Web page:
CV Rick wrote:
I admit that my knowledge of Marx and his criticisms is weak. I'm just now learning the barebones of his actual philosophy and argument rather than learning what other people believe he was proposing. I will start by reading some of his works.
While admirable, reading Marx may not be a great idea. Most of it is unreadable. Under no circumstances try to read "Das Kapital"! The readable portions of Marx are co-authored by Engels, so that a good starting point would be to start with those works. In fact, the best introduction to Marxism is not by Marx, it is Engels' work "Socialism: Utopian and Scientific (1892, from a larger work in 1878)".
Marx also has to be read in the context of his times. In the nineteenth century, socialism meant mainly utopian socialism of Saint Simon and Fourier or the New Harmony Owenite community in the United States. Marx and Engels added the theory of class struggle and differentiated their brand of socialism from the Utopians. The competing critique of capitalism was anarchism, so anti-capitalists had a varied menu to choose from.
The centrist socialist parties that have prevailed in most of Europe since WWII are the offspring of both Marx and Engels (without the Leninist and Maoist accretions) and the utopians. In the United States, a socialist party was significant and reached a high point in 1912, but after WWII liberals increasingly distanced themselves from Marxism of any flavor (except for the Genovese's) and the utopian socialist ideals morphed into the New Deal and the Fair Deal. One has to wonder about the wisdom of ignoring the class struggle in the United States (except for some occasional labor union rhetoric) and instead of negotiating the terms of coexistence with capitalism, buying into the idea that we (or at least those of us who are white Protestant third- or more generation Americans) are all capitalists now.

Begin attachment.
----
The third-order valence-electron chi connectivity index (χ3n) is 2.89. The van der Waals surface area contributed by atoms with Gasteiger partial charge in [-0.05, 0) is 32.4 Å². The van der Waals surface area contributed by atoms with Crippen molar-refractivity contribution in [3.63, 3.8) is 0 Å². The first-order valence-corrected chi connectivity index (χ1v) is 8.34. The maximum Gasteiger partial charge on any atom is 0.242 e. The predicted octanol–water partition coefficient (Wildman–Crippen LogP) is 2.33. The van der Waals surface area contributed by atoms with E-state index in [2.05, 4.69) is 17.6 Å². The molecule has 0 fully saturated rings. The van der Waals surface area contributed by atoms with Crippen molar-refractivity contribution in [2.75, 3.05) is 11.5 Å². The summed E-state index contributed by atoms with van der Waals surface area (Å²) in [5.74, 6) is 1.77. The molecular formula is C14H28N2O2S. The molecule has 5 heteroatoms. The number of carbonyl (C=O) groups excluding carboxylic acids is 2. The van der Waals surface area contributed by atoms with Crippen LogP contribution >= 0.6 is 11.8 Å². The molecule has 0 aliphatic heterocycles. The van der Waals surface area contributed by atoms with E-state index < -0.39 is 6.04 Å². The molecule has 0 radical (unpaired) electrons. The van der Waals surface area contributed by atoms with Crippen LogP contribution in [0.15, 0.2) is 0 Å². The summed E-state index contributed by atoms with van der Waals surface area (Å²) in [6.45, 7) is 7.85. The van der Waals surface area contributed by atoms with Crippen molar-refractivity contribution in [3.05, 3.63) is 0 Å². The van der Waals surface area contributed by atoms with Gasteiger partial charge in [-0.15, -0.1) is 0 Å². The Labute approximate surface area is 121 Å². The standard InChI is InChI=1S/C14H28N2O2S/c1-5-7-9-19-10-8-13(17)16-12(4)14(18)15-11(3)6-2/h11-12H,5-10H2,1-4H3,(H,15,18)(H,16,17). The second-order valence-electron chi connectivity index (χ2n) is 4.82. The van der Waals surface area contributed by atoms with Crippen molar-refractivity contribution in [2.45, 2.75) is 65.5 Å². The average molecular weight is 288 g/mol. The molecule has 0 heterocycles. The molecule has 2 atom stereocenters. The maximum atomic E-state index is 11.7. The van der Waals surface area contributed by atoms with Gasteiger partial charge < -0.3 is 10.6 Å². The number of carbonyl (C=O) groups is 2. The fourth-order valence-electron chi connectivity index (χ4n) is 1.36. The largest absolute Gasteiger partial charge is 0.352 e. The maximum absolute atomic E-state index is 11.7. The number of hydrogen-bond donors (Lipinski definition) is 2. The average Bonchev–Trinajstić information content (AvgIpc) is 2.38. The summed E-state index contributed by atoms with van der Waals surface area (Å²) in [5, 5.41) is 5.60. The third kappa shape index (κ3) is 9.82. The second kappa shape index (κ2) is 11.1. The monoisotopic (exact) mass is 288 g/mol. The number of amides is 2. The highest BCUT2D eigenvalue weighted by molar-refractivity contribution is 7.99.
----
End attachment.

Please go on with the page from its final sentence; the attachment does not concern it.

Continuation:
With due respect for the gentleman from Mississippi, I have to disagree on several points above.
1. The idea that Marx is unreadable is bizarre. He's one of the most clearly written 19th century social theorists that ever there was. From his early efforts in the German Ideology
to his magnum opus. Speaking of which, Das Kapital
is a brilliant sociological work, especially the first volume. It is, however, for specialists who already know the language and jargon and can walk through a LOT of data and follow through larger points about the social relations of production and the abstractions necessary to make a capitalist society work. Early Marx is an adaptation of Hegel's philosophy of history; and late Marx is highly quantitative. That said, the essay "Wage Labor and Capital" and "The Manifesto" and "The Brummaire of Louis Bonaparte" are all perfectly readable.